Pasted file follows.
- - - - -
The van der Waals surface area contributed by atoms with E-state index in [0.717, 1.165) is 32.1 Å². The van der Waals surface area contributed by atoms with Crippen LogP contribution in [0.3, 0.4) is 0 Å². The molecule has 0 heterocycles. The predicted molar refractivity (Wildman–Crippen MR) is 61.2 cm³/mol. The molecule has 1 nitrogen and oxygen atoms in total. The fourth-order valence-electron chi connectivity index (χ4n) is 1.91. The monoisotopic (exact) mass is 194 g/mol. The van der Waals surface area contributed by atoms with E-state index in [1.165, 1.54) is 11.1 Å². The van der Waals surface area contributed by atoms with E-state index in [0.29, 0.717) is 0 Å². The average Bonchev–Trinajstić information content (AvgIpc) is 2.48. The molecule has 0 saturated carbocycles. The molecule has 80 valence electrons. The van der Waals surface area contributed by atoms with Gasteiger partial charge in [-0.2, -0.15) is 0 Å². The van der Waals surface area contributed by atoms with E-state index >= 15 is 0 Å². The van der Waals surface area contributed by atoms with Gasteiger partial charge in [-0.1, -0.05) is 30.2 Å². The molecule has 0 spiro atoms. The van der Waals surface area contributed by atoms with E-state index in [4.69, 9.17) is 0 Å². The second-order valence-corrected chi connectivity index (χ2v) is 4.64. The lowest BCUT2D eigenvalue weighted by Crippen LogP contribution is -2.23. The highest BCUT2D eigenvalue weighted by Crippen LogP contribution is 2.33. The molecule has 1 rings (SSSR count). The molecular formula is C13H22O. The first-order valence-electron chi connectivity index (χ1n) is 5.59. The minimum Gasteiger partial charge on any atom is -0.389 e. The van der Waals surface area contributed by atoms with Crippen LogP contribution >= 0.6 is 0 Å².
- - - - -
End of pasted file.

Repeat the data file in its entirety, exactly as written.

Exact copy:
The van der Waals surface area contributed by atoms with E-state index in [0.717, 1.165) is 32.1 Å². The van der Waals surface area contributed by atoms with Crippen LogP contribution in [0.3, 0.4) is 0 Å². The molecule has 0 heterocycles. The predicted molar refractivity (Wildman–Crippen MR) is 61.2 cm³/mol. The molecule has 1 nitrogen and oxygen atoms in total. The fourth-order valence-electron chi connectivity index (χ4n) is 1.91. The monoisotopic (exact) mass is 194 g/mol. The van der Waals surface area contributed by atoms with E-state index in [1.165, 1.54) is 11.1 Å². The van der Waals surface area contributed by atoms with E-state index in [0.29, 0.717) is 0 Å². The average Bonchev–Trinajstić information content (AvgIpc) is 2.48. The molecule has 0 saturated carbocycles. The molecule has 80 valence electrons. The van der Waals surface area contributed by atoms with Gasteiger partial charge in [-0.2, -0.15) is 0 Å². The van der Waals surface area contributed by atoms with E-state index >= 15 is 0 Å². The van der Waals surface area contributed by atoms with Gasteiger partial charge in [-0.1, -0.05) is 30.2 Å². The molecule has 0 spiro atoms. The van der Waals surface area contributed by atoms with E-state index in [4.69, 9.17) is 0 Å². The second-order valence-corrected chi connectivity index (χ2v) is 4.64. The lowest BCUT2D eigenvalue weighted by Crippen LogP contribution is -2.23. The highest BCUT2D eigenvalue weighted by Crippen LogP contribution is 2.33. The molecule has 1 rings (SSSR count). The molecular formula is C13H22O. The first-order valence-electron chi connectivity index (χ1n) is 5.59. The minimum Gasteiger partial charge on any atom is -0.389 e. The van der Waals surface area contributed by atoms with Crippen LogP contribution >= 0.6 is 0 Å².